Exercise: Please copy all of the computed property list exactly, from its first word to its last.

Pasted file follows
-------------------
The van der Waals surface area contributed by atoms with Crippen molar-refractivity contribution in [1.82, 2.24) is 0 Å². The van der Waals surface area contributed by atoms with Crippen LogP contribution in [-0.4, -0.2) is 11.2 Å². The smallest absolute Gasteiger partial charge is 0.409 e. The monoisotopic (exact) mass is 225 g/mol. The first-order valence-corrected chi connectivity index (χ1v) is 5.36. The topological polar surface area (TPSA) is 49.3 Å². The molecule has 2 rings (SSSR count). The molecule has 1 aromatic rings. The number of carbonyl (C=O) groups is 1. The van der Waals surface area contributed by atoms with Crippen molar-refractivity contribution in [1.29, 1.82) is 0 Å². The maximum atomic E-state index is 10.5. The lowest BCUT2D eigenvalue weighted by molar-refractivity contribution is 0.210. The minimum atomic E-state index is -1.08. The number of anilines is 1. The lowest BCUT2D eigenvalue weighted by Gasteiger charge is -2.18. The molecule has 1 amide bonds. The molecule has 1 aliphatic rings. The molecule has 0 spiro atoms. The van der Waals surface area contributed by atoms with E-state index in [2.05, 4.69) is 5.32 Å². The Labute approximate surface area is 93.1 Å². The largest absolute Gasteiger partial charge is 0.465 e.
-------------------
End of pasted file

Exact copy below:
The van der Waals surface area contributed by atoms with Crippen molar-refractivity contribution in [1.82, 2.24) is 0 Å². The van der Waals surface area contributed by atoms with Crippen LogP contribution in [-0.4, -0.2) is 11.2 Å². The smallest absolute Gasteiger partial charge is 0.409 e. The monoisotopic (exact) mass is 225 g/mol. The first-order valence-corrected chi connectivity index (χ1v) is 5.36. The topological polar surface area (TPSA) is 49.3 Å². The molecule has 2 rings (SSSR count). The molecule has 1 aromatic rings. The number of carbonyl (C=O) groups is 1. The van der Waals surface area contributed by atoms with Crippen molar-refractivity contribution in [1.29, 1.82) is 0 Å². The maximum atomic E-state index is 10.5. The lowest BCUT2D eigenvalue weighted by molar-refractivity contribution is 0.210. The minimum atomic E-state index is -1.08. The number of anilines is 1. The lowest BCUT2D eigenvalue weighted by Gasteiger charge is -2.18. The molecule has 1 amide bonds. The molecule has 1 aliphatic rings. The molecule has 0 spiro atoms. The van der Waals surface area contributed by atoms with E-state index in [2.05, 4.69) is 5.32 Å². The Labute approximate surface area is 93.1 Å². The largest absolute Gasteiger partial charge is 0.465 e.